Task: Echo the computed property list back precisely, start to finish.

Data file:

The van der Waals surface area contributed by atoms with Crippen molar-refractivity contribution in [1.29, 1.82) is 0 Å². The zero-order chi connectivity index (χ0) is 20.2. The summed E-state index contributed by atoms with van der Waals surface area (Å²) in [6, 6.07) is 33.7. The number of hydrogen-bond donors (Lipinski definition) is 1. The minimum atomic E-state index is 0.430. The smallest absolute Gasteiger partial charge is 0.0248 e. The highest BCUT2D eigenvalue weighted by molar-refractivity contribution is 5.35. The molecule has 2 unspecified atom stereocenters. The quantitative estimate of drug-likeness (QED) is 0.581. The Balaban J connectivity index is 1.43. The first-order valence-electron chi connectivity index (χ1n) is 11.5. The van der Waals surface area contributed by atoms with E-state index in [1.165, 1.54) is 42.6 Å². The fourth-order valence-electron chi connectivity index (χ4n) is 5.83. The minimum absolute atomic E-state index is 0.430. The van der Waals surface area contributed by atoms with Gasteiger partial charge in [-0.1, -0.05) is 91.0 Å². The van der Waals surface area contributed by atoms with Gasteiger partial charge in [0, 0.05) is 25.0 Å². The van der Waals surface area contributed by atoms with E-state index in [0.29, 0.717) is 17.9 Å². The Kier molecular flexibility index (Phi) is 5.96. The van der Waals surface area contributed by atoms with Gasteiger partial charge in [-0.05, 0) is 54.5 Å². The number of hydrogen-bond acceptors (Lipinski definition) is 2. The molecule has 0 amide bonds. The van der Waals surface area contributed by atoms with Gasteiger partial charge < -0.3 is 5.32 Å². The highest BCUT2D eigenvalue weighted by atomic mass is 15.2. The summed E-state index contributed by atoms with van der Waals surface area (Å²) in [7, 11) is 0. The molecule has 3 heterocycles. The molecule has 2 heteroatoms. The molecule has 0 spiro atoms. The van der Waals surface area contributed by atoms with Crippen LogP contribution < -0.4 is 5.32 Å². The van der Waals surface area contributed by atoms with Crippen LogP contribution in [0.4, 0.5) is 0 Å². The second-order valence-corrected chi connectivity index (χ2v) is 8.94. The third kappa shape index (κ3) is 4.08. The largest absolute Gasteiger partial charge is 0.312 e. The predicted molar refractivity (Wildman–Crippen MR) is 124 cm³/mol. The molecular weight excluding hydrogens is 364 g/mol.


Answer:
The van der Waals surface area contributed by atoms with Crippen molar-refractivity contribution in [1.29, 1.82) is 0 Å². The zero-order chi connectivity index (χ0) is 20.2. The summed E-state index contributed by atoms with van der Waals surface area (Å²) in [6, 6.07) is 33.7. The number of hydrogen-bond donors (Lipinski definition) is 1. The minimum atomic E-state index is 0.430. The smallest absolute Gasteiger partial charge is 0.0248 e. The highest BCUT2D eigenvalue weighted by molar-refractivity contribution is 5.35. The molecule has 2 unspecified atom stereocenters. The quantitative estimate of drug-likeness (QED) is 0.581. The Balaban J connectivity index is 1.43. The first-order valence-electron chi connectivity index (χ1n) is 11.5. The van der Waals surface area contributed by atoms with E-state index in [1.165, 1.54) is 42.6 Å². The fourth-order valence-electron chi connectivity index (χ4n) is 5.83. The minimum absolute atomic E-state index is 0.430. The van der Waals surface area contributed by atoms with Gasteiger partial charge in [-0.1, -0.05) is 91.0 Å². The van der Waals surface area contributed by atoms with Gasteiger partial charge in [0, 0.05) is 25.0 Å². The van der Waals surface area contributed by atoms with E-state index in [0.29, 0.717) is 17.9 Å². The Kier molecular flexibility index (Phi) is 5.96. The van der Waals surface area contributed by atoms with Gasteiger partial charge in [-0.05, 0) is 54.5 Å². The number of hydrogen-bond acceptors (Lipinski definition) is 2. The molecule has 0 amide bonds. The van der Waals surface area contributed by atoms with Gasteiger partial charge < -0.3 is 5.32 Å². The highest BCUT2D eigenvalue weighted by atomic mass is 15.2. The summed E-state index contributed by atoms with van der Waals surface area (Å²) in [7, 11) is 0. The molecule has 3 heterocycles. The molecule has 2 heteroatoms. The molecule has 0 spiro atoms. The van der Waals surface area contributed by atoms with Crippen LogP contribution < -0.4 is 5.32 Å². The van der Waals surface area contributed by atoms with Crippen LogP contribution in [0.4, 0.5) is 0 Å². The second-order valence-corrected chi connectivity index (χ2v) is 8.94. The third kappa shape index (κ3) is 4.08. The largest absolute Gasteiger partial charge is 0.312 e. The predicted molar refractivity (Wildman–Crippen MR) is 124 cm³/mol. The molecular weight excluding hydrogens is 364 g/mol.